Osceola National Forest

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Osceola National Forest
IUCN category VI (protected area with sustainable use of natural resources)
Pinus palustris forest, Osceola National Forest.jpg
Map showing the location of Osceola National Forest
Map showing the location of Osceola National Forest
LocationFlorida, USA
Nearest cityOlustee, FL
Coordinates30°17′26″N 82°19′18″W / 30.29056°N 82.32167°W / 30.29056; -82.32167Coordinates: 30°17′26″N 82°19′18″W / 30.29056°N 82.32167°W / 30.29056; -82.32167
Area190,932 acres (77,267 ha)
EstablishedJuly 10, 1931
Governing bodyU.S. Forest Service
http://www.fs.usda.gov/florida
 
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Osceola National Forest
IUCN category VI (protected area with sustainable use of natural resources)
Pinus palustris forest, Osceola National Forest.jpg
Map showing the location of Osceola National Forest
Map showing the location of Osceola National Forest
LocationFlorida, USA
Nearest cityOlustee, FL
Coordinates30°17′26″N 82°19′18″W / 30.29056°N 82.32167°W / 30.29056; -82.32167Coordinates: 30°17′26″N 82°19′18″W / 30.29056°N 82.32167°W / 30.29056; -82.32167
Area190,932 acres (77,267 ha)
EstablishedJuly 10, 1931
Governing bodyU.S. Forest Service
http://www.fs.usda.gov/florida
A Pine woods tree frog in the Osceola National Forest
Mushrooms in the Osceola National Forest

Osceola National Forest is an American National Forest located in Florida.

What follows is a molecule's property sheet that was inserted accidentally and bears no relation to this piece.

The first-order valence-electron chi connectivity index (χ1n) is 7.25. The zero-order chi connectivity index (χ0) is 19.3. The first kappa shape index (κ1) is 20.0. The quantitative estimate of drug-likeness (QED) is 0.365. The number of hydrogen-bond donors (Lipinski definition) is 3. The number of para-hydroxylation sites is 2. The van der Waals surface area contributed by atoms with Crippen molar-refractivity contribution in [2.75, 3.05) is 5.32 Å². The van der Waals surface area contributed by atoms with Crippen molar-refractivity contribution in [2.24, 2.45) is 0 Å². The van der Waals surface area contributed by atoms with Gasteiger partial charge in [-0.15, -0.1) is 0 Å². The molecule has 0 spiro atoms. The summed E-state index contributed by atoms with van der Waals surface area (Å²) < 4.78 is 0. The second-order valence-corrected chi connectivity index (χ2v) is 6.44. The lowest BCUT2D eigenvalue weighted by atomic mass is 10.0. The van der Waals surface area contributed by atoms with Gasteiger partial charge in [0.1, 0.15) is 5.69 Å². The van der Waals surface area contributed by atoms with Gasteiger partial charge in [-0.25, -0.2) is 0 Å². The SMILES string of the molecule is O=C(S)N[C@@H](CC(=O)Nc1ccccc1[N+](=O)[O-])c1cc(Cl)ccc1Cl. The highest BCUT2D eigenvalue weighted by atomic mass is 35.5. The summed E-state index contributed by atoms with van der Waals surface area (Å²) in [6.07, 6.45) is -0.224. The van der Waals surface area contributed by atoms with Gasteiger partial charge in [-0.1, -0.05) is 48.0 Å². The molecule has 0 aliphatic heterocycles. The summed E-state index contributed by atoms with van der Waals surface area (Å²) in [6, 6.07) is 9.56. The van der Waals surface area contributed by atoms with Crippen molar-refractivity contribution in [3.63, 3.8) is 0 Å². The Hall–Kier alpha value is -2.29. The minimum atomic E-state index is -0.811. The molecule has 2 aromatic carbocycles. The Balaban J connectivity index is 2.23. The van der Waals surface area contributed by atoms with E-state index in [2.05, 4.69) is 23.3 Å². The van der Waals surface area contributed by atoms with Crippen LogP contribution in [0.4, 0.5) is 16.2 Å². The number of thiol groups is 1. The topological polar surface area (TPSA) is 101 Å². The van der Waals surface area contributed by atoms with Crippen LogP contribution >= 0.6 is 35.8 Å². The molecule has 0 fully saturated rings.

Osceola National Forest was created by President Herbert Hoover's proclamation, on July 10, 1931. It is named in honor of the Native American Seminole warrior, Osceola.

The forest is made up of approximately 200,000 acres (810 km2) of pine flatwoods and cypress-hardwood swamps in northeastern Florida and is about 50 miles (80 km) west of Jacksonville. It is located in parts of Columbia, Baker, Bradford, and Hamilton counties.[1] The forest is headquartered in Tallahassee, as are all three National Forests in Florida, but there are local ranger district offices located in Olustee. There is one officially designated wilderness area in the forest, the 13,660 acres (55.3 km2) Big Gum Swamp Wilderness.

Geography and ecology[edit]

Within the forest is the Osceola Research Natural Area, designated a National Natural Landmark in December 1974.[2][3]

Osceola National Forest is home to many species including the American Alligator, the Florida Black Bear and the Red-cockaded Woodpecker an endangered species: no less note worthy is the skunk ape.

Activities[edit]

A 28-mile (45 km) section of the Florida National Scenic Trail is included in the park grounds. Other hiking trails in the Park include: Olustee Battlefield Trail (an American Civil War battlefield), Trampled Track Trail, and Mt. Carrie Trail. There are two horseback riding trails through open pine flatwoods and near scenic bays. The park is also open to hunters and fishermen with permits.

Campsites[edit]

See also[edit]

References[edit]

External links[edit]